Understanding Images of People with Social Context

Andrew Gallagher

Andrew Gallagher


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Date: January 7, 2015


When we see other humans, we can quickly make judgments such as their demographic description and identity if they are familiar to us. We can answer questions related to the activities and relationships between people in an image. We draw conclusions based not just on what we see, but also from a lifetime of experience of living and interacting with other people. Even simple, common sense knowledge such as the fact that children are smaller than adults allows us to better understand the roles of the people we see. In this work, we propose contextual features, for modelling social context, drawn from a variety of public sources, and models for understanding images of people with the objective of providing computers with access to the same contextual information that humans use.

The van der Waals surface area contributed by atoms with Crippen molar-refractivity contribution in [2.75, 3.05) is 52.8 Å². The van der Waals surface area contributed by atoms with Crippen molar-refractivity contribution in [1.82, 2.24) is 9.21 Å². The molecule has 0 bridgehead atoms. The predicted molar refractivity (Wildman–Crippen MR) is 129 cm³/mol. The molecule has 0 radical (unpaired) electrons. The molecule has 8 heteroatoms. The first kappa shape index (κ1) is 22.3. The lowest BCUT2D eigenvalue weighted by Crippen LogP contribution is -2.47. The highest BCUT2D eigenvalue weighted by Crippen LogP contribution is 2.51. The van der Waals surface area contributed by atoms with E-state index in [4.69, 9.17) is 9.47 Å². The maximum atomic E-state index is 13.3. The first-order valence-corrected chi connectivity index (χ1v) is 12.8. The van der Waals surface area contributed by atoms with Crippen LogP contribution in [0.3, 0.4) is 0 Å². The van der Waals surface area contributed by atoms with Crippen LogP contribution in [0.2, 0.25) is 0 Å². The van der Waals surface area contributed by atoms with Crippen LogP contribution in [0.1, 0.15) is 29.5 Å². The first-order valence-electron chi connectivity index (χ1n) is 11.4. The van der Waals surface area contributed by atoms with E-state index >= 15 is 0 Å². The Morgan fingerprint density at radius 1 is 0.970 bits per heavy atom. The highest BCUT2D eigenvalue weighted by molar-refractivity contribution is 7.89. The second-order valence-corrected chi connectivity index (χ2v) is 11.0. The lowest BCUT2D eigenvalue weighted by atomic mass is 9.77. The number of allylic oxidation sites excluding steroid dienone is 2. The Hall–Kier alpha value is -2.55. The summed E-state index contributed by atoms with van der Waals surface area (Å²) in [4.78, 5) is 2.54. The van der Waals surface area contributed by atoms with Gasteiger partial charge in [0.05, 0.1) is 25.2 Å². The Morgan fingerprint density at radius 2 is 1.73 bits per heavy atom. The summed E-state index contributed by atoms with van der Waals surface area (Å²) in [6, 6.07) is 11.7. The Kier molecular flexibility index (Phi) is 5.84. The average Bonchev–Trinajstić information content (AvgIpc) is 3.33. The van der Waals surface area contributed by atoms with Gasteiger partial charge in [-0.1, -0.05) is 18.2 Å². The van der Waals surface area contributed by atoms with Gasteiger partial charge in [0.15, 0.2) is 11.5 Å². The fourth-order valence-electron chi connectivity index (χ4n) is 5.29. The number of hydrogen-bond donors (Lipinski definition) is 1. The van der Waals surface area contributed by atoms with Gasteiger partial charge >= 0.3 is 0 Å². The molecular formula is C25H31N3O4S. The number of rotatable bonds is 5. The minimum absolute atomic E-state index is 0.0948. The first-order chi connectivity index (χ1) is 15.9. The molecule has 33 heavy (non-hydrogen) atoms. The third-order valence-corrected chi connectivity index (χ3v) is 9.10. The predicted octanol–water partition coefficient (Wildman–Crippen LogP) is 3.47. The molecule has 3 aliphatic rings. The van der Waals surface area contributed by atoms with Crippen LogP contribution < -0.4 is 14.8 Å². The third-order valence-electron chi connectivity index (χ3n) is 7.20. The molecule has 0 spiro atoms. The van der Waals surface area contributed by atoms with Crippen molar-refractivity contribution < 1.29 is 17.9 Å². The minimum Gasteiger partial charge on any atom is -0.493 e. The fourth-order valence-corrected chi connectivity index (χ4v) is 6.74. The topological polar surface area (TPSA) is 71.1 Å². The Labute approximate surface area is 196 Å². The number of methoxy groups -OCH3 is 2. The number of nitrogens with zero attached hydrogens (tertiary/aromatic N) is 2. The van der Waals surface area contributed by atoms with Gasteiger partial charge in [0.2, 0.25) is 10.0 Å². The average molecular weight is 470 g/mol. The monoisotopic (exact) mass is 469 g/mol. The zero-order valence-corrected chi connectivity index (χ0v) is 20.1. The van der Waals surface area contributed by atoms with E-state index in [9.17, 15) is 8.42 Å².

Computer vision and data-driven image analysis can play a role in helping us learn about people. We now are able to see millions of candid and posed images of people on the Internet. We can describe people with a vector of possible first names, and automatically produce descriptions of particular people in an image. From a broad perspective, this work presents a loop in that our knowledge about people can help computer vision algorithms, and computer vision can help us learn more about people.

Further Information:

Andy is a Senior Software Engineer with Google, working with geo-referenced imagery. Previously, he was Visiting Research Scientist at Cornell University’s School of Electrical and Computer Engineering, and part of a computer vision start-up, TaggPic, that identified landmarks in images . He earned the Ph.D. degree in electrical and computer engineering from Carnegie Mellon University in 2009, advised by Prof. Tsuhan Chen. Andy worked for the Eastman Kodak Company from 1996 to 2012, initially developing computational photography and computer vision algorithms for digital photofinishing, such as dynamic range compression, red-eye correction and face recognition.

Created: Wednesday, January 7th, 2015